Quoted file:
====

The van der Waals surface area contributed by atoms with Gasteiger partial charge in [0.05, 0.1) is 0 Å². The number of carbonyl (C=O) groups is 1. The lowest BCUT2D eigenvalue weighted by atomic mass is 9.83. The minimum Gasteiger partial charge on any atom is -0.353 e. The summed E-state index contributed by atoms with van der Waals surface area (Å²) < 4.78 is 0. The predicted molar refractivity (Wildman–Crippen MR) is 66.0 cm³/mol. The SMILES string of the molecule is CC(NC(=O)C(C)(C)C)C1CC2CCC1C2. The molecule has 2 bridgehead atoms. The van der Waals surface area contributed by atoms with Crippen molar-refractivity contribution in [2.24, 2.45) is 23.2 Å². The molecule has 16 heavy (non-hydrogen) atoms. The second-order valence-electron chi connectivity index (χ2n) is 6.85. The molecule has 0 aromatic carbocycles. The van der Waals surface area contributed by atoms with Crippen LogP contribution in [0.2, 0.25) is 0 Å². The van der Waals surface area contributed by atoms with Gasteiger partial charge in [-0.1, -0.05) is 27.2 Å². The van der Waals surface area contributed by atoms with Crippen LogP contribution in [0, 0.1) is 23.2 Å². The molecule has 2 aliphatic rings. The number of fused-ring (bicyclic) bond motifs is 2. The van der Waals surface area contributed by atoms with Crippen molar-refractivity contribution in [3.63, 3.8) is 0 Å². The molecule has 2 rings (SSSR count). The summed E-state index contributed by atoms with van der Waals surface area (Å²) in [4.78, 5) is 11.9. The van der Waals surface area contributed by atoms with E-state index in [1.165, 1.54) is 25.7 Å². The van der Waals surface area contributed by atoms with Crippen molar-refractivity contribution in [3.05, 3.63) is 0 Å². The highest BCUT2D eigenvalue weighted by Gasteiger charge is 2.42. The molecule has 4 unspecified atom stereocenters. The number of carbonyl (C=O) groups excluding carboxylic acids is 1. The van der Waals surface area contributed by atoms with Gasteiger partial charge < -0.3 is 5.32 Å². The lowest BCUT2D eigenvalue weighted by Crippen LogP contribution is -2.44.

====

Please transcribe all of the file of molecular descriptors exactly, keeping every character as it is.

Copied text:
The van der Waals surface area contributed by atoms with Gasteiger partial charge in [0.05, 0.1) is 0 Å². The number of carbonyl (C=O) groups is 1. The lowest BCUT2D eigenvalue weighted by atomic mass is 9.83. The minimum Gasteiger partial charge on any atom is -0.353 e. The summed E-state index contributed by atoms with van der Waals surface area (Å²) < 4.78 is 0. The predicted molar refractivity (Wildman–Crippen MR) is 66.0 cm³/mol. The SMILES string of the molecule is CC(NC(=O)C(C)(C)C)C1CC2CCC1C2. The molecule has 2 bridgehead atoms. The van der Waals surface area contributed by atoms with Crippen molar-refractivity contribution in [2.24, 2.45) is 23.2 Å². The molecule has 16 heavy (non-hydrogen) atoms. The second-order valence-electron chi connectivity index (χ2n) is 6.85. The molecule has 0 aromatic carbocycles. The van der Waals surface area contributed by atoms with Crippen LogP contribution in [0.2, 0.25) is 0 Å². The van der Waals surface area contributed by atoms with Gasteiger partial charge in [-0.1, -0.05) is 27.2 Å². The van der Waals surface area contributed by atoms with Crippen LogP contribution in [0, 0.1) is 23.2 Å². The molecule has 2 aliphatic rings. The number of fused-ring (bicyclic) bond motifs is 2. The van der Waals surface area contributed by atoms with Crippen molar-refractivity contribution in [3.63, 3.8) is 0 Å². The molecule has 2 rings (SSSR count). The summed E-state index contributed by atoms with van der Waals surface area (Å²) in [4.78, 5) is 11.9. The van der Waals surface area contributed by atoms with E-state index in [1.165, 1.54) is 25.7 Å². The van der Waals surface area contributed by atoms with Crippen molar-refractivity contribution in [3.05, 3.63) is 0 Å². The highest BCUT2D eigenvalue weighted by Gasteiger charge is 2.42. The molecule has 4 unspecified atom stereocenters. The number of carbonyl (C=O) groups excluding carboxylic acids is 1. The van der Waals surface area contributed by atoms with Gasteiger partial charge < -0.3 is 5.32 Å². The lowest BCUT2D eigenvalue weighted by Crippen LogP contribution is -2.44.